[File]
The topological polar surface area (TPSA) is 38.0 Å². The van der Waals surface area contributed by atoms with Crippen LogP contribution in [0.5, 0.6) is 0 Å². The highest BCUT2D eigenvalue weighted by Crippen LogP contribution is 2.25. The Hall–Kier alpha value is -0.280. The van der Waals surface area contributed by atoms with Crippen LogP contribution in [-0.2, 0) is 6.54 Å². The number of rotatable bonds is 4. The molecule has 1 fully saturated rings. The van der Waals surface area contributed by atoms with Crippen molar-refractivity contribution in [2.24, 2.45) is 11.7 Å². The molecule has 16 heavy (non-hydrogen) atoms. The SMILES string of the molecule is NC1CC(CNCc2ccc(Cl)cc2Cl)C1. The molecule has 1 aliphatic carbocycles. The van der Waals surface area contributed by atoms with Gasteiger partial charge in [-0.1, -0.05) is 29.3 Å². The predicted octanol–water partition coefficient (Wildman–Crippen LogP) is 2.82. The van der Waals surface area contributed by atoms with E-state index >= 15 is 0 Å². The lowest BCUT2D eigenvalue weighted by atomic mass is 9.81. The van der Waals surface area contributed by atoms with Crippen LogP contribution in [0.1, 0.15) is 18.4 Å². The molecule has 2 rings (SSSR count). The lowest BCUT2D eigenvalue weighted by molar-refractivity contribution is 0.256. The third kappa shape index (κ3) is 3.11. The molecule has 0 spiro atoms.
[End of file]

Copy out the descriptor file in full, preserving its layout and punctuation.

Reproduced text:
The topological polar surface area (TPSA) is 38.0 Å². The van der Waals surface area contributed by atoms with Crippen LogP contribution in [0.5, 0.6) is 0 Å². The highest BCUT2D eigenvalue weighted by Crippen LogP contribution is 2.25. The Hall–Kier alpha value is -0.280. The van der Waals surface area contributed by atoms with Crippen LogP contribution in [-0.2, 0) is 6.54 Å². The number of rotatable bonds is 4. The molecule has 1 fully saturated rings. The van der Waals surface area contributed by atoms with Crippen molar-refractivity contribution in [2.24, 2.45) is 11.7 Å². The molecule has 16 heavy (non-hydrogen) atoms. The SMILES string of the molecule is NC1CC(CNCc2ccc(Cl)cc2Cl)C1. The molecule has 1 aliphatic carbocycles. The van der Waals surface area contributed by atoms with Gasteiger partial charge in [-0.1, -0.05) is 29.3 Å². The predicted octanol–water partition coefficient (Wildman–Crippen LogP) is 2.82. The van der Waals surface area contributed by atoms with E-state index >= 15 is 0 Å². The lowest BCUT2D eigenvalue weighted by atomic mass is 9.81. The van der Waals surface area contributed by atoms with Crippen LogP contribution in [0.1, 0.15) is 18.4 Å². The molecule has 2 rings (SSSR count). The lowest BCUT2D eigenvalue weighted by molar-refractivity contribution is 0.256. The third kappa shape index (κ3) is 3.11. The molecule has 0 spiro atoms.